Other Articles from Patricia Wanjala
Choose your Birth Companion Carefully
“Birth Stories.” That title of a Discovery channel series recently caught my attention. It reminded me of high school Biology class where the whole class was forced to view tapes of women giving birth with their birth companion with them.
The students emerged from that Bio lesson traumatized- we concluded that those videos were a highly effective, natural form of family planning. With those gruesome images fresh in mind, we inwardly resolved to follow a life of celibacy.
Well, here we are over a decade later, most of us with kids. Obviously, like most human parents, we are very forgetful creatures. One thing I still have not forgotten is the birth of my firstborn. My husband was a real trooper, by my side from start to finish. My Big sister was there too, cheering me on, bringing me drinks, updating folks on the phone and tirelessly encouraging me. She stuck with me until the very end – in fact she even got to meet my baby before me. I promised her if she were ever to go through the same thing, I’d be there for her.
Little did I know as I cheerfully volunteered for that daunting assignment, that it would come sooner than later.
Fast forward to her delivery. It was her turn in the hot seat and my turn to watch as her birth companion. Unlike Westerners who go in the delivery room, camcorder in hand, eager to film their sisters/wives/best friends’/cousins giving birth, most of us Kenyans have no desire whatsoever to witness that ordeal. On the said day I was an absolute basket-case. I was in jitters the entire morning and when I finally got to her hospital room, she was a lot more composed than me.
There she was, braids neatly tied back, in her maternity hospital gown. She even managed to make drab hospital clothes look elegant. On the other hand I hadn’t even combed my hair; I was such a wreck with my faded ‘mommy jeans’ and my toddler’s breakfast smears adorned my wrinkled Grey T-shirt.
She and I have always been super-close but with personalities like night and day. In contrast to the staid stoicism she maintained at hers, during my delivery I was whooping and hollering, screaming and carrying on like some deranged woman. Yes, she was in pain, but typical of her pragmatic personality, she reasoned that screaming would simply be a waste of energy that could be better utilized for pushing.She was calmly breathing as instructed at previous Lamaze lessons. Her hubby got up at intervals from his newspaper and dutifully rubbed her back, returning to his paper when the contraction subsided.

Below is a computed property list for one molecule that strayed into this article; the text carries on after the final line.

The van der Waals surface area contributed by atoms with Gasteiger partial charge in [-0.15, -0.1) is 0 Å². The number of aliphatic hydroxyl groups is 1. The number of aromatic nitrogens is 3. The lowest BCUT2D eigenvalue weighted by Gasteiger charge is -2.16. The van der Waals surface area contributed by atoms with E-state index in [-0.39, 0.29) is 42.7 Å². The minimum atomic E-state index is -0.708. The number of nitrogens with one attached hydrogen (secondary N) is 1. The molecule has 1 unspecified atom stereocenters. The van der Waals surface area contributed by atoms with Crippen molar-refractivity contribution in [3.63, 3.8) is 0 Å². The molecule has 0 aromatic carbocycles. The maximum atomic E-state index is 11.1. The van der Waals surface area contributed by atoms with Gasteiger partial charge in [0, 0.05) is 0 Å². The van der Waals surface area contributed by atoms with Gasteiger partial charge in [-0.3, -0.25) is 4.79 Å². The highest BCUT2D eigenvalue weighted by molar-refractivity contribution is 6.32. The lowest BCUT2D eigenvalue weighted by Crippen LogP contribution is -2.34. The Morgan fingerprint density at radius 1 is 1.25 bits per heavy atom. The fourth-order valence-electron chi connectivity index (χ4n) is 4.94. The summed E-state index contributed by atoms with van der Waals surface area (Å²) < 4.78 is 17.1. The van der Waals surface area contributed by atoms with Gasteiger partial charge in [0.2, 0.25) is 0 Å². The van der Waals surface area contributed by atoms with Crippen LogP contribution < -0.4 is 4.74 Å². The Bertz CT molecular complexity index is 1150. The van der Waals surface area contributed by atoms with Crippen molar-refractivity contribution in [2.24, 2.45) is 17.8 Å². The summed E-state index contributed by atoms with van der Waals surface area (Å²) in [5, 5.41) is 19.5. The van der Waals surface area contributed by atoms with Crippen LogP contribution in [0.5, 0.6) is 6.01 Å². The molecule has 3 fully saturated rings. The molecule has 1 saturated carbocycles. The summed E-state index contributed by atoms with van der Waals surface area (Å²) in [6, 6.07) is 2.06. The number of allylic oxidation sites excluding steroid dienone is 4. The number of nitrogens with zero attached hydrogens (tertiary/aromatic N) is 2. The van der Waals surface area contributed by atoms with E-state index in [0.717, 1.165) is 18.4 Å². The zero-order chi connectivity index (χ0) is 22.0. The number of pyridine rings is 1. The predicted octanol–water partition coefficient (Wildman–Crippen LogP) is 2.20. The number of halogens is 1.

It was hard to imagine that neither one of them had had a wink of sleep in more than 18 hours.
I paced the floor nervously waiting for the baby, then joined my other family members the hospital cafeteria for a snack. We came back only to be told we weren’t allowed in. Later when we got the news, it turned out that everything had happened very quickly. Drugs were administered to induce labour and the physician stepped out. Shortly thereafter, my sister rang for the nurses, they saw the cord coming out first and then it was all a panic from there. Gripping stuff, worthy of an ER episode! “Code red! Code red!”
In a flash, the doctor, the anaesthesiologist, the nurses, and the surgeon were in scrubs to get her into theater for the operation. Meanwhile the baby is in distress and some consent forms are thrust at my brother in law whose hands are shaking so much he can barely sign them. Big sister at this time is being wheeled frantically up a ramp and through a busy corridor with her legs and bare backside up in the air. She later said she had been so embarrassed she just covered her face.
Then there came a pregnant pause. (Excuse the pun.) It turns out the theatres were full.
Quickly, the obstetrician did what a traditional midwife would have done. He inserted his hands, unwound the cord and realigned the baby manually for exit. Thanks to his wisdom and quick thinking, my niece was fine. We are eternally grateful to this aged obstetrician, whose decades of experience saved her life. Had there been any further delay, she would likely have been born with brain damage due to the restricted oxygen at birth. I sure am glad I was not there to watch.
The last thing the medical personnel would have needed is a random spectator passed out in the middle of the floor. The moral of the story is – pick your birth companion carefully. If your man cannot handle blood, let him wait in the lobby with the other nervous Dads. If your Sister or Mother is the panicky type or worse, the type to tell you to “relax – it’s not that bad!” leave her at home. Because, during baby birth you need your birth companion to keep you calm. Finally, choose your obstetrician wisely based on experience and referrals – it could mean your child’s life.